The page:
Ransomware as a service: A successful business model

  • Home
  • Blog
  • Ransomware as a service: A successful business model

As Ransomware groups continue to grow, they become increasingly sophisticated and organised, developing help centres for victims to claim their data end even creating job postings on the dark web. It does seem these groups intend to stay rooted within the cyber landscape by integrating business-like strategies.

What is ransomware and how does it impact us?

Ransomware is malicious software deployed by an adversary to block access to integral data or systems until a sum of money is paid.

Fast-forward from the first recorded ransomware attack in 1989, larger scale operations are now in place targeting organisations across the globe. Ransomware has become a lucrative business model for criminal groups as they can extort millions of dollars at a time.

How have ransomware attacks developed?

We are now seeing actors within this sector offering a two-tier supply chain; developers who build ransomware software and buyers of the ransomware kits who carry out the attacks, this is also known as ransomware as a service (RaaS). RaaS offers less skilled attackers to get started quickly and affordably. This indicates there is an interest for solo attackers or small startup groups of attackers wanting to gain a share of the lucrative ransomware market.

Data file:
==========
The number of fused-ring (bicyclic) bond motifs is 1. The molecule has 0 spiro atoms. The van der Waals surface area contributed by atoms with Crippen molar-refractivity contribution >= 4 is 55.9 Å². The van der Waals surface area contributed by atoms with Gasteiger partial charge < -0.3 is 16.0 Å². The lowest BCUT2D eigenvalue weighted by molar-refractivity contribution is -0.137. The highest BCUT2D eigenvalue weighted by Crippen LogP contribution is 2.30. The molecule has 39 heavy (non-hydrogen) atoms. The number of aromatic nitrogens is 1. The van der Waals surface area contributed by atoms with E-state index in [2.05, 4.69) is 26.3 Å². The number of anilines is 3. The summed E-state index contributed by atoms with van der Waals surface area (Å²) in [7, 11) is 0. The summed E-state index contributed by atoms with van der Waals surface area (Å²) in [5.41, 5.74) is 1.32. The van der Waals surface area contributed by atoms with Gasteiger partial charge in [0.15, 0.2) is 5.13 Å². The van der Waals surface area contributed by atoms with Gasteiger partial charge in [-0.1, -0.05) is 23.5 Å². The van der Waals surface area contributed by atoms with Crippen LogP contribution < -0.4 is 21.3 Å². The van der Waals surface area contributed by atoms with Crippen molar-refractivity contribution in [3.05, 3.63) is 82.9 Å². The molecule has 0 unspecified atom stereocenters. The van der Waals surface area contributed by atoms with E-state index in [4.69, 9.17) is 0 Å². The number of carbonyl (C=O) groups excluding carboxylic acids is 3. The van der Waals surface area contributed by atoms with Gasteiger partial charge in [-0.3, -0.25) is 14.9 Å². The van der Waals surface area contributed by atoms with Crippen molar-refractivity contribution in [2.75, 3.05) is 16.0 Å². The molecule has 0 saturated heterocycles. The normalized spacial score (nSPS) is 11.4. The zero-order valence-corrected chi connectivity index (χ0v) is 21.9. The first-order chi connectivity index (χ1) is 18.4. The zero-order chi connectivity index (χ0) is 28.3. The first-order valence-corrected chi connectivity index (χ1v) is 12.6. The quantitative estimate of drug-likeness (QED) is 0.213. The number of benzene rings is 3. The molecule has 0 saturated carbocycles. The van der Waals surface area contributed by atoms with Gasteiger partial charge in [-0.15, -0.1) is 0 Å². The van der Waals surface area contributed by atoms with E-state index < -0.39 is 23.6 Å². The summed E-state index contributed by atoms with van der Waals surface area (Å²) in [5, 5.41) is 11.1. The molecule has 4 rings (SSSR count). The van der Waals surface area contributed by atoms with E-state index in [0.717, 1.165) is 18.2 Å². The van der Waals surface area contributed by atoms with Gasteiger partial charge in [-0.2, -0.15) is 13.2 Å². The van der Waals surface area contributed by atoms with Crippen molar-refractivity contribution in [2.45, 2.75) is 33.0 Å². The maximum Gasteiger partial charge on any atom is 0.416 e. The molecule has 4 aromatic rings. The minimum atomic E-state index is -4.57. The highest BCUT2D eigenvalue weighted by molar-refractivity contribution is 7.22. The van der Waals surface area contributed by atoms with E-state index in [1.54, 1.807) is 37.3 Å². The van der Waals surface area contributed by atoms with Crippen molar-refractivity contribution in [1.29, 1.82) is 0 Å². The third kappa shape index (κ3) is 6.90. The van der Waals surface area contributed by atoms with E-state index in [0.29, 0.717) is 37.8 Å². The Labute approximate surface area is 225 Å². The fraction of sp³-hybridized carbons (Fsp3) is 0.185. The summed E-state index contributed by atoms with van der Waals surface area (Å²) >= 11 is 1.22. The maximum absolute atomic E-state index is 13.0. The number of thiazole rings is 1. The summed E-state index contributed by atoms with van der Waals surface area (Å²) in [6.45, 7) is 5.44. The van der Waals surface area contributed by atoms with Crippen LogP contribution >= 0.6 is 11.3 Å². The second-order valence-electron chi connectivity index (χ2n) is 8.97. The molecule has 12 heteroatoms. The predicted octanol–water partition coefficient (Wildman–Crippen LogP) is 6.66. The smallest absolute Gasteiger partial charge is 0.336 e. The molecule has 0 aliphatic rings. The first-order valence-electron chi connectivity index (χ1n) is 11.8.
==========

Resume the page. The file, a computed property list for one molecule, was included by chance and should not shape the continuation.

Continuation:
A whopping 493.33 million ransomware attempts were detected in 2022. The average cost of a ransomware attack is $1.85 million per incident and by 2031 it is predicted a ransomware attack will occur every two seconds. Ransomware kits are easily accessible and can be purchased for as little as $40.

How sophisticated are these ransomware groups?

RaaS has developed into a full-time business, even offering tier-based subscription models licensing their software to other hackers to broaden their operations and increase profitability. It has even been noted groups are hiring HR personnel to further recruitment efforts, usually even creating job postings on the dark web. To top things off, these groups even have support lines set up for victims to facilitate the payment process, gain access to lost data or answer any queries.